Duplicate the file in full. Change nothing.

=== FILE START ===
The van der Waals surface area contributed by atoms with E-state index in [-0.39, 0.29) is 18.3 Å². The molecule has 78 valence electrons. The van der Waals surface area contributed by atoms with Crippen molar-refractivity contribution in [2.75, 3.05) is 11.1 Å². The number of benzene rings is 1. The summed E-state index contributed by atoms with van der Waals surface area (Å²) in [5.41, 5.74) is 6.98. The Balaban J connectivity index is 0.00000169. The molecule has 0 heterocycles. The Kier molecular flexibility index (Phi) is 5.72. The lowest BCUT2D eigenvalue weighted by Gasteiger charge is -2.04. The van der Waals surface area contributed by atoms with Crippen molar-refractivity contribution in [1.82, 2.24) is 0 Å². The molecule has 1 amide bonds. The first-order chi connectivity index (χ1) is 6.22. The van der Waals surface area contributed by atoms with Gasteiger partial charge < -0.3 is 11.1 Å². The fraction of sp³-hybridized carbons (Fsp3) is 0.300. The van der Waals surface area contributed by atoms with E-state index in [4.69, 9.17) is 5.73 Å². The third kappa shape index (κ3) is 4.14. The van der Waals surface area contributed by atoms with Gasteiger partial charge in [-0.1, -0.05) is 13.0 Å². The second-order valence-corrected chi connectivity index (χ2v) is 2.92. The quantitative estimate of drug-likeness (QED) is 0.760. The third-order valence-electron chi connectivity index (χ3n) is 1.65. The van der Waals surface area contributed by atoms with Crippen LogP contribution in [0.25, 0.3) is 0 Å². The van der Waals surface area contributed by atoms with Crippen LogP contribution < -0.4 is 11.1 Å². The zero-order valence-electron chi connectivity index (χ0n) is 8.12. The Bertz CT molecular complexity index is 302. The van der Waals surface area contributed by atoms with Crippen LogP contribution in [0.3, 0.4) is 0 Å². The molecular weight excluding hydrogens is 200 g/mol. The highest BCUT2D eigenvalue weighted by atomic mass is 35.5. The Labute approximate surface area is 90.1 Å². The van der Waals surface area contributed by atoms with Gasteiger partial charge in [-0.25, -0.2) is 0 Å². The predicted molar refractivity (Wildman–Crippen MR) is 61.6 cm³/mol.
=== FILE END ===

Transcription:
The van der Waals surface area contributed by atoms with E-state index in [-0.39, 0.29) is 18.3 Å². The molecule has 78 valence electrons. The van der Waals surface area contributed by atoms with Crippen molar-refractivity contribution in [2.75, 3.05) is 11.1 Å². The number of benzene rings is 1. The summed E-state index contributed by atoms with van der Waals surface area (Å²) in [5.41, 5.74) is 6.98. The Balaban J connectivity index is 0.00000169. The molecule has 0 heterocycles. The Kier molecular flexibility index (Phi) is 5.72. The lowest BCUT2D eigenvalue weighted by Gasteiger charge is -2.04. The van der Waals surface area contributed by atoms with Crippen molar-refractivity contribution in [1.82, 2.24) is 0 Å². The molecule has 1 amide bonds. The first-order chi connectivity index (χ1) is 6.22. The van der Waals surface area contributed by atoms with Gasteiger partial charge < -0.3 is 11.1 Å². The fraction of sp³-hybridized carbons (Fsp3) is 0.300. The van der Waals surface area contributed by atoms with E-state index in [4.69, 9.17) is 5.73 Å². The third kappa shape index (κ3) is 4.14. The van der Waals surface area contributed by atoms with Gasteiger partial charge in [-0.1, -0.05) is 13.0 Å². The second-order valence-corrected chi connectivity index (χ2v) is 2.92. The quantitative estimate of drug-likeness (QED) is 0.760. The third-order valence-electron chi connectivity index (χ3n) is 1.65. The van der Waals surface area contributed by atoms with Crippen LogP contribution in [0.25, 0.3) is 0 Å². The van der Waals surface area contributed by atoms with Crippen LogP contribution < -0.4 is 11.1 Å². The zero-order valence-electron chi connectivity index (χ0n) is 8.12. The Bertz CT molecular complexity index is 302. The van der Waals surface area contributed by atoms with Crippen LogP contribution in [0.3, 0.4) is 0 Å². The molecular weight excluding hydrogens is 200 g/mol. The highest BCUT2D eigenvalue weighted by atomic mass is 35.5. The Labute approximate surface area is 90.1 Å². The van der Waals surface area contributed by atoms with Gasteiger partial charge in [-0.25, -0.2) is 0 Å². The predicted molar refractivity (Wildman–Crippen MR) is 61.6 cm³/mol.